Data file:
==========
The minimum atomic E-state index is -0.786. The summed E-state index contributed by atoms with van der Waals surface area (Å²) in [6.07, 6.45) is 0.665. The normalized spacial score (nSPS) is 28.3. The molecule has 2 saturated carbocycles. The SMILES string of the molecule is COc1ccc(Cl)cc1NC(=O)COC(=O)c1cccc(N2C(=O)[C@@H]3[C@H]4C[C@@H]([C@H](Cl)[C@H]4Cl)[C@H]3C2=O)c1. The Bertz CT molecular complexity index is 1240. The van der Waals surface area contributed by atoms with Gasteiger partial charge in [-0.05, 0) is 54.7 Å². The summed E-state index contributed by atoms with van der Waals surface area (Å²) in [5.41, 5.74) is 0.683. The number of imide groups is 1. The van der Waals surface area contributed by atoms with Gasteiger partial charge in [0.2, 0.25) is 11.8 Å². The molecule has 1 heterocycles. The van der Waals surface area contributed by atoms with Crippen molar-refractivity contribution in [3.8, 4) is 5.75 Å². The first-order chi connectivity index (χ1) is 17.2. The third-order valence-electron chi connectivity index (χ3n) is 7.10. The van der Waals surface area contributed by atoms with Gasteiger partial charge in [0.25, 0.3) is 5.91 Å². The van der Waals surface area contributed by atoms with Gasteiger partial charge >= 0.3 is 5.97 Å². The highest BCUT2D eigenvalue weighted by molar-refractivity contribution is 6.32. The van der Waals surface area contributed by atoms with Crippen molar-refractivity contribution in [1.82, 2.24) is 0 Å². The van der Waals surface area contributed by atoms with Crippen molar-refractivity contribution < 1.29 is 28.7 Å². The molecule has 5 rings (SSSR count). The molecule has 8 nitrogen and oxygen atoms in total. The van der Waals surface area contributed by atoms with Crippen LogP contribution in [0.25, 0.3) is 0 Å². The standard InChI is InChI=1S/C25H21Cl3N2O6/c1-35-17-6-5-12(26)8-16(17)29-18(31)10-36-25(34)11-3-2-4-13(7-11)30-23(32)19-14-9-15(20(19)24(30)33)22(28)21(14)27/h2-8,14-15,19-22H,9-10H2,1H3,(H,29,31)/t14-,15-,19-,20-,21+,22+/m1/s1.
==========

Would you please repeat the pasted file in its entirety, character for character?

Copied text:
The minimum atomic E-state index is -0.786. The summed E-state index contributed by atoms with van der Waals surface area (Å²) in [6.07, 6.45) is 0.665. The normalized spacial score (nSPS) is 28.3. The molecule has 2 saturated carbocycles. The SMILES string of the molecule is COc1ccc(Cl)cc1NC(=O)COC(=O)c1cccc(N2C(=O)[C@@H]3[C@H]4C[C@@H]([C@H](Cl)[C@H]4Cl)[C@H]3C2=O)c1. The Bertz CT molecular complexity index is 1240. The van der Waals surface area contributed by atoms with Gasteiger partial charge in [-0.05, 0) is 54.7 Å². The summed E-state index contributed by atoms with van der Waals surface area (Å²) in [5.41, 5.74) is 0.683. The number of imide groups is 1. The van der Waals surface area contributed by atoms with Gasteiger partial charge in [0.2, 0.25) is 11.8 Å². The molecule has 1 heterocycles. The van der Waals surface area contributed by atoms with Crippen molar-refractivity contribution in [3.8, 4) is 5.75 Å². The first-order chi connectivity index (χ1) is 17.2. The third-order valence-electron chi connectivity index (χ3n) is 7.10. The van der Waals surface area contributed by atoms with Gasteiger partial charge in [0.25, 0.3) is 5.91 Å². The van der Waals surface area contributed by atoms with Gasteiger partial charge >= 0.3 is 5.97 Å². The highest BCUT2D eigenvalue weighted by molar-refractivity contribution is 6.32. The van der Waals surface area contributed by atoms with Crippen molar-refractivity contribution in [1.82, 2.24) is 0 Å². The van der Waals surface area contributed by atoms with Crippen molar-refractivity contribution < 1.29 is 28.7 Å². The molecule has 5 rings (SSSR count). The molecule has 8 nitrogen and oxygen atoms in total. The van der Waals surface area contributed by atoms with Crippen LogP contribution in [0.25, 0.3) is 0 Å². The standard InChI is InChI=1S/C25H21Cl3N2O6/c1-35-17-6-5-12(26)8-16(17)29-18(31)10-36-25(34)11-3-2-4-13(7-11)30-23(32)19-14-9-15(20(19)24(30)33)22(28)21(14)27/h2-8,14-15,19-22H,9-10H2,1H3,(H,29,31)/t14-,15-,19-,20-,21+,22+/m1/s1.